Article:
Ever since the days of Susan B. Anthony and Elizabeth Cady Stanton to today with Glorias Steinem and Allred, feminism is something that has been necessary to help position the accomplishments of women and see them rewarded justly for what they have done.
Good times, right?
These three knobs (pictured above, left to right) are Ed Miliband, Harriet Harman, and Nick Clegg. Ed is leader of the UK’s Labor Party (or Labour, if you pardon the silent and snotty “u”). Harriet is leader of the British House of Commons. And Nick is Deputy British Prime Minister and “Lord President of the Council” because he needed a more overblown title on his business card.
They all support women’s rights, which is why they are wearing the same tee shirt. The problem, here is that they aren’t as interested in (or even aware of) the struggles of the women who actually made the clothes they’re wearing.
According to the UK’s Daily Mail, the three Brit politicians were posing for an Elle magazine shoot for an article on feminism (see pictured above). The shirts, with the thought “This is what a feminist looks like” emblazoned across them, really got people thinking.
They weren’t thinking about the sentiment, though; they wanted to find more dirt on this troika.
Turns out the shirts about feminism were made in a Mauritis sweatshop by women making 62 pence an hour (that’s less than a whole buck)! The tropical locale is an island in the Indian Ocean. While the scenery is pretty for the pretentious, local sweatshop machinists are known to sleep 16 to a room.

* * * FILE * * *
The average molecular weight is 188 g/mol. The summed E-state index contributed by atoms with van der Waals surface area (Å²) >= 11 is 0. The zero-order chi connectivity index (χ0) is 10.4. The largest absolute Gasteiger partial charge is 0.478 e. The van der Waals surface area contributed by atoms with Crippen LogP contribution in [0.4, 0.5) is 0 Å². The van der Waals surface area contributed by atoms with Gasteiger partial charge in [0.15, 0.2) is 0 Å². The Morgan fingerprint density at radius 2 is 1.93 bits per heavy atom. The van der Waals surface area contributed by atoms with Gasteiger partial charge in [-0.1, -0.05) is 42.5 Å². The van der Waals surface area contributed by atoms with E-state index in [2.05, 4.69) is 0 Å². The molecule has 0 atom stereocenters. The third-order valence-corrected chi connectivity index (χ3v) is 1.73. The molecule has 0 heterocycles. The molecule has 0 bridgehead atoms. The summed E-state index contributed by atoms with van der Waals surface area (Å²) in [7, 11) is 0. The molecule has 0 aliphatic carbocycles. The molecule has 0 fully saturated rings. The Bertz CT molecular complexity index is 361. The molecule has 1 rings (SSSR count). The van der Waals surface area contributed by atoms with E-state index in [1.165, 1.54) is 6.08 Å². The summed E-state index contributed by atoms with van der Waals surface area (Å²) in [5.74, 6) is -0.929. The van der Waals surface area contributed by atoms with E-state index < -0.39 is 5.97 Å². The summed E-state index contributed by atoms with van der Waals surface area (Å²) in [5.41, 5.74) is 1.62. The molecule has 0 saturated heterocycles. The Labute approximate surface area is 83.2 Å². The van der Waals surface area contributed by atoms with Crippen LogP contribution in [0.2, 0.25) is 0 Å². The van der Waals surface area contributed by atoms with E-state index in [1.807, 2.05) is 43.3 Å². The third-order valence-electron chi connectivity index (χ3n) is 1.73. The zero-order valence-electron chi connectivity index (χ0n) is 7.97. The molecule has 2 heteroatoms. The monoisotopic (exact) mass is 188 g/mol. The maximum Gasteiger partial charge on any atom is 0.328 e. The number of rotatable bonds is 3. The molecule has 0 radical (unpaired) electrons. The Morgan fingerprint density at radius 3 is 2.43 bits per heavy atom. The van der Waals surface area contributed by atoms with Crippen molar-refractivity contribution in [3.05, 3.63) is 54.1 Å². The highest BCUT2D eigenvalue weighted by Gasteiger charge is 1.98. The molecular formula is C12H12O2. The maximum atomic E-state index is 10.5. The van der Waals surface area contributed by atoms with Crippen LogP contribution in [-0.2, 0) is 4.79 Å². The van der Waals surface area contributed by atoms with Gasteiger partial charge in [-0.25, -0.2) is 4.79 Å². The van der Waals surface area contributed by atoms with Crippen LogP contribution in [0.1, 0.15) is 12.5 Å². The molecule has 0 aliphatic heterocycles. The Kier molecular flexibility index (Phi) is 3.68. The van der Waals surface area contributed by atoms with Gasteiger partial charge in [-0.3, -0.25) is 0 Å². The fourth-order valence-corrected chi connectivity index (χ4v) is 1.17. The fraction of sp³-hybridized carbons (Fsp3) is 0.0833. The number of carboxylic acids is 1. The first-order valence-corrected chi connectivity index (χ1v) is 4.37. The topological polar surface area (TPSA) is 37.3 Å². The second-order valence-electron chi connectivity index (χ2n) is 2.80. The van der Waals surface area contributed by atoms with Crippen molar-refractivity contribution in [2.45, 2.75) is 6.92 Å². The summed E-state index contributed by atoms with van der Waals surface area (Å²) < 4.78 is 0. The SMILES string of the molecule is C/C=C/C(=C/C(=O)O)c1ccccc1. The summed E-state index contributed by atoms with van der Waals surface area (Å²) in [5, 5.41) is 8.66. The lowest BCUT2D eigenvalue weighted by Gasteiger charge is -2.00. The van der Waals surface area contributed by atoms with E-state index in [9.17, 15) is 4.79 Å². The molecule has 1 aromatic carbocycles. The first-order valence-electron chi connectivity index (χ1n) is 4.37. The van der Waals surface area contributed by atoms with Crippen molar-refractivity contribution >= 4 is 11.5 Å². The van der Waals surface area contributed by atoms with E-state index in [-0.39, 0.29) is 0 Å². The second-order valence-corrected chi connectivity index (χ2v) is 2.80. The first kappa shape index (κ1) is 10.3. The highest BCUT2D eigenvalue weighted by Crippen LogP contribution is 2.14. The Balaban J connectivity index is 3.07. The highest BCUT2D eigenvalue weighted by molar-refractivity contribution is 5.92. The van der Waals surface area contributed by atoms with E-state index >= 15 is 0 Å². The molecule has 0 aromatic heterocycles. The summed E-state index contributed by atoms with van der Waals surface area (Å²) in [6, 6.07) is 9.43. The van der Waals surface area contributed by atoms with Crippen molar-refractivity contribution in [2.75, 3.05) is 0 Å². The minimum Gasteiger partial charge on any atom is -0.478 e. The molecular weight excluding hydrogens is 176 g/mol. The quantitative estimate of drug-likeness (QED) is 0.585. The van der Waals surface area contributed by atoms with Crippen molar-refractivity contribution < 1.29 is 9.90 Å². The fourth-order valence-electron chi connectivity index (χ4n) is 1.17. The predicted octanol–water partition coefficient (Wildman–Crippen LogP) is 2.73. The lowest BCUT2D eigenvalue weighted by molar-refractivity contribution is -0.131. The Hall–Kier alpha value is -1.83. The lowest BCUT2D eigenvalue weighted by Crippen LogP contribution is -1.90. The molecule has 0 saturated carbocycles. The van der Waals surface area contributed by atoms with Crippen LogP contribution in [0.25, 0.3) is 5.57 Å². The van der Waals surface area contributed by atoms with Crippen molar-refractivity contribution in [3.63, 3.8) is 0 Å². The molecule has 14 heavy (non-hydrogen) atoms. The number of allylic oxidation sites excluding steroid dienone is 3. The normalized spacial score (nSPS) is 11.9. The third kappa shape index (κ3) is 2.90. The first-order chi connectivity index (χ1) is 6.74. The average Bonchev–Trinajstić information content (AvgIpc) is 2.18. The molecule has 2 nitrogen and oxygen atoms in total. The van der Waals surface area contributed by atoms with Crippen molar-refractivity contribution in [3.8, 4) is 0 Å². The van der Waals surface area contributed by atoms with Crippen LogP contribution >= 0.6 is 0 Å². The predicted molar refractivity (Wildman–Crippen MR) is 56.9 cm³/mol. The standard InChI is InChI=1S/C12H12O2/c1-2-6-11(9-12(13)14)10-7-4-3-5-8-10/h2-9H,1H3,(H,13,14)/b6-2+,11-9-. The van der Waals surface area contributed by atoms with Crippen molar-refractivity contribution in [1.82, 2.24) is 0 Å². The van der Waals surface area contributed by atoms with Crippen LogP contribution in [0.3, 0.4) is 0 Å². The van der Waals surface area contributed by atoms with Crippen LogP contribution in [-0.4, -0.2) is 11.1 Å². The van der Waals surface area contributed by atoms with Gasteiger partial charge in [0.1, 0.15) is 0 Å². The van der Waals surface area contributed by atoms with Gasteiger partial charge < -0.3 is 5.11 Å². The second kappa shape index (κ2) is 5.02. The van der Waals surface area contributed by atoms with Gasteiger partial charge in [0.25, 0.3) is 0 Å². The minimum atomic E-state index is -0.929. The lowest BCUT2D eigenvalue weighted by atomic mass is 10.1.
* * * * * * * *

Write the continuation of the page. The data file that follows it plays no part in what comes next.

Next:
(Photo Credit: Craig Hibbert, Daily Mail)
At one factory visited by The Mail on Sunday, a female worker told us: ‘How can this T-shirt be a symbol of feminism when we do not see ourselves as feminists? We see ourselves as trapped.’
An official from factory owner Compagnie Mauricienne de Textile (CMT) told us he ‘would not be happy’ if the women left the work camp during the week in case they turned up for work ‘hungover’.
This is a huge #PRFail story across the pond because of the people wearing them — in addition to the talking heads seen above, the shirts have also been seen on celebs like Benedict Cumberbatch, Tinie Tempah and Eddie Izzard.
However, the stink surrounding these shirts’ origins have people using them as dust rags. More reason for concern:
Fayzal Ally Beegun, president of the International Textile, Garment and Leather Workers Union, told the paper: “The workers in this factory are treated very poorly and the fact that politicians in England are making a statement using these sweatshop t-shirts is appalling.”
Your move, Queen Elizabeth.